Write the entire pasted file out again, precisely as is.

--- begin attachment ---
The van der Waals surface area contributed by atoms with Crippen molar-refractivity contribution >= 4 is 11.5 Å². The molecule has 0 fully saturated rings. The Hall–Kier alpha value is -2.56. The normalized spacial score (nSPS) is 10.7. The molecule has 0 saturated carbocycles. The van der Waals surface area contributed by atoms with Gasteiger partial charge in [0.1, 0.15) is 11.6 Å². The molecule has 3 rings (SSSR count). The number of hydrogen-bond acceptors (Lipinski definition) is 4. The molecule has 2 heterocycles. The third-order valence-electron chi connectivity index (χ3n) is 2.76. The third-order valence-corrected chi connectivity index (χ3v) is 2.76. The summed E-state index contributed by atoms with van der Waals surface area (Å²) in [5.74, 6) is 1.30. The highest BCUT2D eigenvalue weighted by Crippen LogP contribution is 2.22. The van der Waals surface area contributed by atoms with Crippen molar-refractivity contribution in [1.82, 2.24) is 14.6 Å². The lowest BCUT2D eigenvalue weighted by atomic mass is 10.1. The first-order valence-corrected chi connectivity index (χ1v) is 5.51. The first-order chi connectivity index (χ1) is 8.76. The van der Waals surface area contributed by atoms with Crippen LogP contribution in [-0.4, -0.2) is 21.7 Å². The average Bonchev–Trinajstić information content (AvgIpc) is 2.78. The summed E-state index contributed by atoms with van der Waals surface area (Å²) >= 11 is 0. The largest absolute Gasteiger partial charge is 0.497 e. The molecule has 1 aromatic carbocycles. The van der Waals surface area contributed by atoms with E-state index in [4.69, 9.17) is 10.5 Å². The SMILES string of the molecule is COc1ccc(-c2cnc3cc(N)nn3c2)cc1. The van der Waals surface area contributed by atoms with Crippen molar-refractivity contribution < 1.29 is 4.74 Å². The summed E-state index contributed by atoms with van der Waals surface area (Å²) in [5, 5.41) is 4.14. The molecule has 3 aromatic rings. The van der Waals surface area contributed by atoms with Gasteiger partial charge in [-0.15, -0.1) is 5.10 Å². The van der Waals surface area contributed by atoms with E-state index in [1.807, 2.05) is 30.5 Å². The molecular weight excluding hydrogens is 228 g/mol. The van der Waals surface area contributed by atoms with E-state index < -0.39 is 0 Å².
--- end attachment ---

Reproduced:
The van der Waals surface area contributed by atoms with Crippen molar-refractivity contribution >= 4 is 11.5 Å². The molecule has 0 fully saturated rings. The Hall–Kier alpha value is -2.56. The normalized spacial score (nSPS) is 10.7. The molecule has 0 saturated carbocycles. The van der Waals surface area contributed by atoms with Gasteiger partial charge in [0.1, 0.15) is 11.6 Å². The molecule has 3 rings (SSSR count). The number of hydrogen-bond acceptors (Lipinski definition) is 4. The molecule has 2 heterocycles. The third-order valence-electron chi connectivity index (χ3n) is 2.76. The third-order valence-corrected chi connectivity index (χ3v) is 2.76. The summed E-state index contributed by atoms with van der Waals surface area (Å²) in [5.74, 6) is 1.30. The highest BCUT2D eigenvalue weighted by Crippen LogP contribution is 2.22. The van der Waals surface area contributed by atoms with Crippen molar-refractivity contribution in [1.82, 2.24) is 14.6 Å². The lowest BCUT2D eigenvalue weighted by atomic mass is 10.1. The first-order valence-corrected chi connectivity index (χ1v) is 5.51. The first-order chi connectivity index (χ1) is 8.76. The van der Waals surface area contributed by atoms with Crippen LogP contribution in [-0.4, -0.2) is 21.7 Å². The average Bonchev–Trinajstić information content (AvgIpc) is 2.78. The summed E-state index contributed by atoms with van der Waals surface area (Å²) >= 11 is 0. The largest absolute Gasteiger partial charge is 0.497 e. The molecule has 1 aromatic carbocycles. The van der Waals surface area contributed by atoms with E-state index in [4.69, 9.17) is 10.5 Å². The SMILES string of the molecule is COc1ccc(-c2cnc3cc(N)nn3c2)cc1. The van der Waals surface area contributed by atoms with Crippen molar-refractivity contribution < 1.29 is 4.74 Å². The summed E-state index contributed by atoms with van der Waals surface area (Å²) in [5, 5.41) is 4.14. The molecule has 3 aromatic rings. The van der Waals surface area contributed by atoms with Gasteiger partial charge in [-0.15, -0.1) is 5.10 Å². The van der Waals surface area contributed by atoms with E-state index in [1.807, 2.05) is 30.5 Å². The molecular weight excluding hydrogens is 228 g/mol. The van der Waals surface area contributed by atoms with E-state index < -0.39 is 0 Å².